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    Orgarhythm Review

    December 9, 2012

    Mixing music and strategy together into one genre is bold to say the least. And it's for that reason that Orgarhythm certainly can't be called out for a lack of originality. With the gameplay feeling like a 3D Patapon and visuals that closely resemble Pikmin, originality may be Orgarhythm's strongest suit. It's really rather a shame considering the potential this concoction had.

    You control a god who calls upon troops to make your way from one end of a stage to the other. The only problem is, that the gameplay mechanics already feel cheap even after the first stage. That means that for the remaining 11 stages, there isn't a great deal to look forward to.

    This really is a shame since the core idea has a lot of possibilities, but ends up over simplifying things too much and it ultimately leads to the game offering no challenge. Oddly the game takes a while to show you all its features and does this through a needlessly complicated tutorial that there's no way to exit - out of besides restarting a game. So if you get stuck and don't know what it is asking you to do, you need to restart the game and hope you learn it this time.

    After you've finished the 12 stages of arduous gameplay, you've completed your single player journey. Outside of this, you're left with changing difficulty and trophy collecting. While the game totes having an AI that adapts to how you play past levels, this doesn't really seem to be true. There's no real challenge here, aside from stomaching the 3-5 minute levels.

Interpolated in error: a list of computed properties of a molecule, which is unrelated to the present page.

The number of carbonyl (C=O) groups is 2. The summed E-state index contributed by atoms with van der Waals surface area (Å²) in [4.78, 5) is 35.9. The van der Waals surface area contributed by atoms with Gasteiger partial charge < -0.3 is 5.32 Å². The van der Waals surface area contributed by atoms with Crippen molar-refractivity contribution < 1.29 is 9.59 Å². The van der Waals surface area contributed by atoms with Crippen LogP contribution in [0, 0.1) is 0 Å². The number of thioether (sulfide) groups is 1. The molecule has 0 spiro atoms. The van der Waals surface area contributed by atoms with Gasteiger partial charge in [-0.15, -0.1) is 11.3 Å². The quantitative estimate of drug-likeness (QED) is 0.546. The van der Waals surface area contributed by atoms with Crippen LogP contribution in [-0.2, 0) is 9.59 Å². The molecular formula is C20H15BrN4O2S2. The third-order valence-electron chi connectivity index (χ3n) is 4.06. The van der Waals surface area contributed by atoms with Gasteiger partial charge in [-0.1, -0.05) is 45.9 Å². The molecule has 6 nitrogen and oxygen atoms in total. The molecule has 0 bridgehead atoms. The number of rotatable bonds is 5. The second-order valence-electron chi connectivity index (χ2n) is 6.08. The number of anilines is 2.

If by some miracle you find someone near you with a PS Vita and a copy of Orgarhythm, there is a versus and co-op mode to try out. After tracking someone down, since multiplayer is ad-hoc only, you will be greeted to an odd mixture of results in these two modes. Versus leads to one player trampling another or a stalemate that will end with someone giving up just to end both of your punishments. Lastly, co-op succeeds in making the already easy single player experience a literal cakewalk as one player is able to carry both parties' troops through a stage.

    The seer lack of content is pretty disappointing for what it is priced at, since most of the game's content can be completed in a day. With the limited stages included, the fact that each stage is visually uninspired makes the song length of each stage become a blessing. Still the sound actually impresses more than most of the game.

    As you progress through a level, you gain levels and with each level the song adds a new level of music. The beats in each stage are actually quite catchy and lead to a surprisingly memorable soundtrack in an easily forgettable title. The promise of fan created songs as DLC has a lot of potentia and does at least point to an interesting future for the title.

    Finding a way to get the most out of Orgarhythm proves to be difficult for many reasons. With a single player mode that is unquestionably short and difficulty of finding another person to play this with, Orgarhythm is difficult to recommend to any person in particular. Little interest in the leaderboards also may make highscore junkies want to stay away.

    Orgarhythm had the potential to become a true hit with such a new way to play, but it tries to stay too safe and ends up failing quite dramatically. Hopefully this at least laid the groundwork for a sequel so the developers could flesh out this mix of music and strategy. With all the different and new types of games out for the Vita, Orgarhythm should be on low on your list of games to pick up for the system.

    You can read more about GamingUnion.net's scoring policy here.

    10 4
    • Concept
    • Soundtrack is plus point.
    • Stages are short, and this is only good because it lowers the time you have to spend playing them.
    • Boring stages
    • Lack of challenge
    • Asking someone to buy Orgarhythm for multiplayer
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